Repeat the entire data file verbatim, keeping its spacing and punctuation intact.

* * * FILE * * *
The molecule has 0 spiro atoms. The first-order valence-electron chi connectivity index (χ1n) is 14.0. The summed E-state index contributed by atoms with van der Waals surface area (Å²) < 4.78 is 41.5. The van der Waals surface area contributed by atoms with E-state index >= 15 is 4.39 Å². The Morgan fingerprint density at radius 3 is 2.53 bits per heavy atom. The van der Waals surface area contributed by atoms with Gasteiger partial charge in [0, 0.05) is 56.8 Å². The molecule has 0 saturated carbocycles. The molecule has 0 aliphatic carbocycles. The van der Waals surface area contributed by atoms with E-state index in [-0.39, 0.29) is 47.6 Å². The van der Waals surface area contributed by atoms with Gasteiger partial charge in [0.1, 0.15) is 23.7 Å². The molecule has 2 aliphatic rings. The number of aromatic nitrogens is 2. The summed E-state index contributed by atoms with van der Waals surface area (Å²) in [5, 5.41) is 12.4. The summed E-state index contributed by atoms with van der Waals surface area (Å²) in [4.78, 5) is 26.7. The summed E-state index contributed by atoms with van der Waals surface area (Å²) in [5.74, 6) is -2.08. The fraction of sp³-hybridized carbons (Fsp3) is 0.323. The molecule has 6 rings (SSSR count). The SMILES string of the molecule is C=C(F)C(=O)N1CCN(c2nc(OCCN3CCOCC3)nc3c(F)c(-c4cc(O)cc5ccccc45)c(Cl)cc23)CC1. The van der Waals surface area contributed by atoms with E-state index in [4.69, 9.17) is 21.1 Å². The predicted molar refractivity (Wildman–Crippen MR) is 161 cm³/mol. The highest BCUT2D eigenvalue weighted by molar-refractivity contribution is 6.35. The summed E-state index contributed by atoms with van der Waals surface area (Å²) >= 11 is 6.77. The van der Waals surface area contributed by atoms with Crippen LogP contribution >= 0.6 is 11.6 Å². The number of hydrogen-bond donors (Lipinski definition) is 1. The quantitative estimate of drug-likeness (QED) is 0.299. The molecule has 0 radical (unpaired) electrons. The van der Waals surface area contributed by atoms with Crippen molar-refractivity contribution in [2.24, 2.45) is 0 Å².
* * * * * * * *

The molecule has 0 spiro atoms. The first-order valence-electron chi connectivity index (χ1n) is 14.0. The summed E-state index contributed by atoms with van der Waals surface area (Å²) < 4.78 is 41.5. The van der Waals surface area contributed by atoms with E-state index >= 15 is 4.39 Å². The Morgan fingerprint density at radius 3 is 2.53 bits per heavy atom. The van der Waals surface area contributed by atoms with Gasteiger partial charge in [0, 0.05) is 56.8 Å². The molecule has 0 saturated carbocycles. The molecule has 0 aliphatic carbocycles. The van der Waals surface area contributed by atoms with E-state index in [-0.39, 0.29) is 47.6 Å². The van der Waals surface area contributed by atoms with Gasteiger partial charge in [0.1, 0.15) is 23.7 Å². The molecule has 2 aliphatic rings. The number of aromatic nitrogens is 2. The summed E-state index contributed by atoms with van der Waals surface area (Å²) in [5, 5.41) is 12.4. The summed E-state index contributed by atoms with van der Waals surface area (Å²) in [4.78, 5) is 26.7. The summed E-state index contributed by atoms with van der Waals surface area (Å²) in [5.74, 6) is -2.08. The fraction of sp³-hybridized carbons (Fsp3) is 0.323. The molecule has 6 rings (SSSR count). The SMILES string of the molecule is C=C(F)C(=O)N1CCN(c2nc(OCCN3CCOCC3)nc3c(F)c(-c4cc(O)cc5ccccc45)c(Cl)cc23)CC1. The van der Waals surface area contributed by atoms with E-state index in [4.69, 9.17) is 21.1 Å². The predicted molar refractivity (Wildman–Crippen MR) is 161 cm³/mol. The highest BCUT2D eigenvalue weighted by molar-refractivity contribution is 6.35. The summed E-state index contributed by atoms with van der Waals surface area (Å²) >= 11 is 6.77. The van der Waals surface area contributed by atoms with Crippen LogP contribution >= 0.6 is 11.6 Å². The number of hydrogen-bond donors (Lipinski definition) is 1. The quantitative estimate of drug-likeness (QED) is 0.299. The molecule has 0 radical (unpaired) electrons. The van der Waals surface area contributed by atoms with Crippen molar-refractivity contribution in [2.24, 2.45) is 0 Å².